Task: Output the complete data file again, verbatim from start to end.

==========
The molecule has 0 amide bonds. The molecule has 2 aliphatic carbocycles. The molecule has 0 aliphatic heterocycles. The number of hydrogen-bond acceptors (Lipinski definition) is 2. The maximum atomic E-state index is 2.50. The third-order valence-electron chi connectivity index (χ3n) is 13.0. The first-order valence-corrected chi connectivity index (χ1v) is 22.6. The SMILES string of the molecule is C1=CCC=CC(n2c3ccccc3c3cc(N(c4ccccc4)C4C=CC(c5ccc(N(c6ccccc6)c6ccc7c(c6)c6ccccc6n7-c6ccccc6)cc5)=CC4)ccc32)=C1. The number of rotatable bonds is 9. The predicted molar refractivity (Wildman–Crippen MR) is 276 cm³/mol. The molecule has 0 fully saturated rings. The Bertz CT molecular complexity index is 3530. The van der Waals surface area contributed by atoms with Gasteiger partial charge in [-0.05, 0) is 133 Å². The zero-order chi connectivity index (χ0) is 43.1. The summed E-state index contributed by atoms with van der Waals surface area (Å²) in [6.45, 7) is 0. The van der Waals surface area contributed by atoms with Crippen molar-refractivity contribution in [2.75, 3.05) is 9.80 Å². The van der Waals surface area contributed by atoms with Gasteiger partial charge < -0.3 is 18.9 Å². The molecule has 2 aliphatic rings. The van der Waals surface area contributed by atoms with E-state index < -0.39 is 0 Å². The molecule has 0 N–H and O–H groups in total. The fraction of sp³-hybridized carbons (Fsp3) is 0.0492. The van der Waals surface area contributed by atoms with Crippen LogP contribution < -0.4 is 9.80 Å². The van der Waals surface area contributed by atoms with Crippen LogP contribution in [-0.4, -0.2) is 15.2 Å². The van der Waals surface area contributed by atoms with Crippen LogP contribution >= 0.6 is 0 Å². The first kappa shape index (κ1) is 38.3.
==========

The molecule has 0 amide bonds. The molecule has 2 aliphatic carbocycles. The molecule has 0 aliphatic heterocycles. The number of hydrogen-bond acceptors (Lipinski definition) is 2. The maximum atomic E-state index is 2.50. The third-order valence-electron chi connectivity index (χ3n) is 13.0. The first-order valence-corrected chi connectivity index (χ1v) is 22.6. The SMILES string of the molecule is C1=CCC=CC(n2c3ccccc3c3cc(N(c4ccccc4)C4C=CC(c5ccc(N(c6ccccc6)c6ccc7c(c6)c6ccccc6n7-c6ccccc6)cc5)=CC4)ccc32)=C1. The number of rotatable bonds is 9. The predicted molar refractivity (Wildman–Crippen MR) is 276 cm³/mol. The molecule has 0 fully saturated rings. The Bertz CT molecular complexity index is 3530. The van der Waals surface area contributed by atoms with Gasteiger partial charge in [-0.05, 0) is 133 Å². The zero-order chi connectivity index (χ0) is 43.1. The summed E-state index contributed by atoms with van der Waals surface area (Å²) in [6.45, 7) is 0. The van der Waals surface area contributed by atoms with Crippen molar-refractivity contribution in [2.75, 3.05) is 9.80 Å². The van der Waals surface area contributed by atoms with Gasteiger partial charge < -0.3 is 18.9 Å². The molecule has 2 aliphatic rings. The van der Waals surface area contributed by atoms with E-state index < -0.39 is 0 Å². The molecule has 0 N–H and O–H groups in total. The fraction of sp³-hybridized carbons (Fsp3) is 0.0492. The van der Waals surface area contributed by atoms with Crippen LogP contribution < -0.4 is 9.80 Å². The van der Waals surface area contributed by atoms with Crippen LogP contribution in [-0.4, -0.2) is 15.2 Å². The van der Waals surface area contributed by atoms with Crippen LogP contribution >= 0.6 is 0 Å². The first kappa shape index (κ1) is 38.3.